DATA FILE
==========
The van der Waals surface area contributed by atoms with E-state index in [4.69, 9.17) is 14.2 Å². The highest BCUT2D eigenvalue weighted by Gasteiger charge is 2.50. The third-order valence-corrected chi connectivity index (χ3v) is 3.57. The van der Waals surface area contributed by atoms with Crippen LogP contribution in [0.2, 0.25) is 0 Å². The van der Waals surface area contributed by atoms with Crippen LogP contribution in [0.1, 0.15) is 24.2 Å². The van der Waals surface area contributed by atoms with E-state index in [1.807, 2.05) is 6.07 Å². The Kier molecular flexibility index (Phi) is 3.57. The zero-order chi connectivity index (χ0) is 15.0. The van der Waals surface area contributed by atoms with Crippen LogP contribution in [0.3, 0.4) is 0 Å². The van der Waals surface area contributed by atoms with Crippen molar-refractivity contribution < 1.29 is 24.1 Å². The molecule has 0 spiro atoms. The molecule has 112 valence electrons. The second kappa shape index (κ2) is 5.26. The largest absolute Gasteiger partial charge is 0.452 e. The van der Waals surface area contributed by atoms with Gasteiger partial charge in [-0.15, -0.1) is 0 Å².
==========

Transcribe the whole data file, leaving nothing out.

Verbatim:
The van der Waals surface area contributed by atoms with E-state index in [4.69, 9.17) is 14.2 Å². The highest BCUT2D eigenvalue weighted by Gasteiger charge is 2.50. The third-order valence-corrected chi connectivity index (χ3v) is 3.57. The van der Waals surface area contributed by atoms with Crippen LogP contribution in [0.2, 0.25) is 0 Å². The van der Waals surface area contributed by atoms with Crippen LogP contribution in [0.1, 0.15) is 24.2 Å². The van der Waals surface area contributed by atoms with E-state index in [1.807, 2.05) is 6.07 Å². The Kier molecular flexibility index (Phi) is 3.57. The zero-order chi connectivity index (χ0) is 15.0. The van der Waals surface area contributed by atoms with Crippen LogP contribution in [0.3, 0.4) is 0 Å². The van der Waals surface area contributed by atoms with Crippen molar-refractivity contribution < 1.29 is 24.1 Å². The molecule has 0 spiro atoms. The molecule has 112 valence electrons. The second kappa shape index (κ2) is 5.26. The largest absolute Gasteiger partial charge is 0.452 e. The van der Waals surface area contributed by atoms with Gasteiger partial charge in [-0.15, -0.1) is 0 Å².